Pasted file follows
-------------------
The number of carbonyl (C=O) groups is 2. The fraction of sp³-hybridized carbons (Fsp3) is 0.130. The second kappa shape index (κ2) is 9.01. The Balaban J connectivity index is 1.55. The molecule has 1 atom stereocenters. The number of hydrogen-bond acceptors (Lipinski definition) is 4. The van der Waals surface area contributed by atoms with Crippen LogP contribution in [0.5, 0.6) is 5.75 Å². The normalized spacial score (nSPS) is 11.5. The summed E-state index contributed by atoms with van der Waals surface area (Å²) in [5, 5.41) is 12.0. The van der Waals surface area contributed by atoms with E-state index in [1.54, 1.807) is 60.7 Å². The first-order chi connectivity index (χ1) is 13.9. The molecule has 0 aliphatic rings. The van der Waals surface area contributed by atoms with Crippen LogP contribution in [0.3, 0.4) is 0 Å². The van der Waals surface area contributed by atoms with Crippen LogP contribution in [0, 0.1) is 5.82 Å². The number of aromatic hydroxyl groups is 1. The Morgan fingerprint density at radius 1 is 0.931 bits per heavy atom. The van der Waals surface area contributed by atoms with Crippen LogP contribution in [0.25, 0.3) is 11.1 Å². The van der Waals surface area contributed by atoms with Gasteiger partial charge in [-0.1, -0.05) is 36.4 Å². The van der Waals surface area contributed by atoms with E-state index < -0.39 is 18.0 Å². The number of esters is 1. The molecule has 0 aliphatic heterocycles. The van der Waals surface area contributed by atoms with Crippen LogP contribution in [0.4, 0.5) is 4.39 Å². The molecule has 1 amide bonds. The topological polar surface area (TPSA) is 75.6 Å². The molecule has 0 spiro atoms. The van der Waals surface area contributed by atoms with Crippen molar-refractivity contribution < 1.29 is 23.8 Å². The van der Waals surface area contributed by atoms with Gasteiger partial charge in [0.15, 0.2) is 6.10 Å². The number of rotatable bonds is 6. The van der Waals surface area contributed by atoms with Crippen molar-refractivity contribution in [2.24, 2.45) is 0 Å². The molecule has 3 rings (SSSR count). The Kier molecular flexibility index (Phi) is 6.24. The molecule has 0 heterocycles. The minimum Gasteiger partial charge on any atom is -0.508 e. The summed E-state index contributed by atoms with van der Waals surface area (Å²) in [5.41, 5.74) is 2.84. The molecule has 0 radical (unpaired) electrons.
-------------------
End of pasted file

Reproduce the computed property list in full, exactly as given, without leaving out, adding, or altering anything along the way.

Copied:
The number of carbonyl (C=O) groups is 2. The fraction of sp³-hybridized carbons (Fsp3) is 0.130. The second kappa shape index (κ2) is 9.01. The Balaban J connectivity index is 1.55. The molecule has 1 atom stereocenters. The number of hydrogen-bond acceptors (Lipinski definition) is 4. The van der Waals surface area contributed by atoms with Crippen LogP contribution in [0.5, 0.6) is 5.75 Å². The normalized spacial score (nSPS) is 11.5. The summed E-state index contributed by atoms with van der Waals surface area (Å²) in [5, 5.41) is 12.0. The van der Waals surface area contributed by atoms with E-state index in [1.54, 1.807) is 60.7 Å². The first-order chi connectivity index (χ1) is 13.9. The molecule has 0 aliphatic rings. The van der Waals surface area contributed by atoms with Crippen LogP contribution in [0.3, 0.4) is 0 Å². The van der Waals surface area contributed by atoms with Crippen LogP contribution in [0, 0.1) is 5.82 Å². The number of aromatic hydroxyl groups is 1. The Morgan fingerprint density at radius 1 is 0.931 bits per heavy atom. The van der Waals surface area contributed by atoms with Crippen LogP contribution in [0.25, 0.3) is 11.1 Å². The van der Waals surface area contributed by atoms with Gasteiger partial charge in [-0.1, -0.05) is 36.4 Å². The van der Waals surface area contributed by atoms with E-state index < -0.39 is 18.0 Å². The number of esters is 1. The molecule has 0 aliphatic heterocycles. The van der Waals surface area contributed by atoms with Crippen LogP contribution in [0.4, 0.5) is 4.39 Å². The molecule has 1 amide bonds. The topological polar surface area (TPSA) is 75.6 Å². The molecule has 0 spiro atoms. The van der Waals surface area contributed by atoms with Crippen molar-refractivity contribution < 1.29 is 23.8 Å². The van der Waals surface area contributed by atoms with Gasteiger partial charge in [0.15, 0.2) is 6.10 Å². The number of rotatable bonds is 6. The van der Waals surface area contributed by atoms with Crippen molar-refractivity contribution in [2.24, 2.45) is 0 Å². The molecule has 3 rings (SSSR count). The Kier molecular flexibility index (Phi) is 6.24. The molecule has 0 heterocycles. The minimum Gasteiger partial charge on any atom is -0.508 e. The summed E-state index contributed by atoms with van der Waals surface area (Å²) in [5.41, 5.74) is 2.84. The molecule has 0 radical (unpaired) electrons.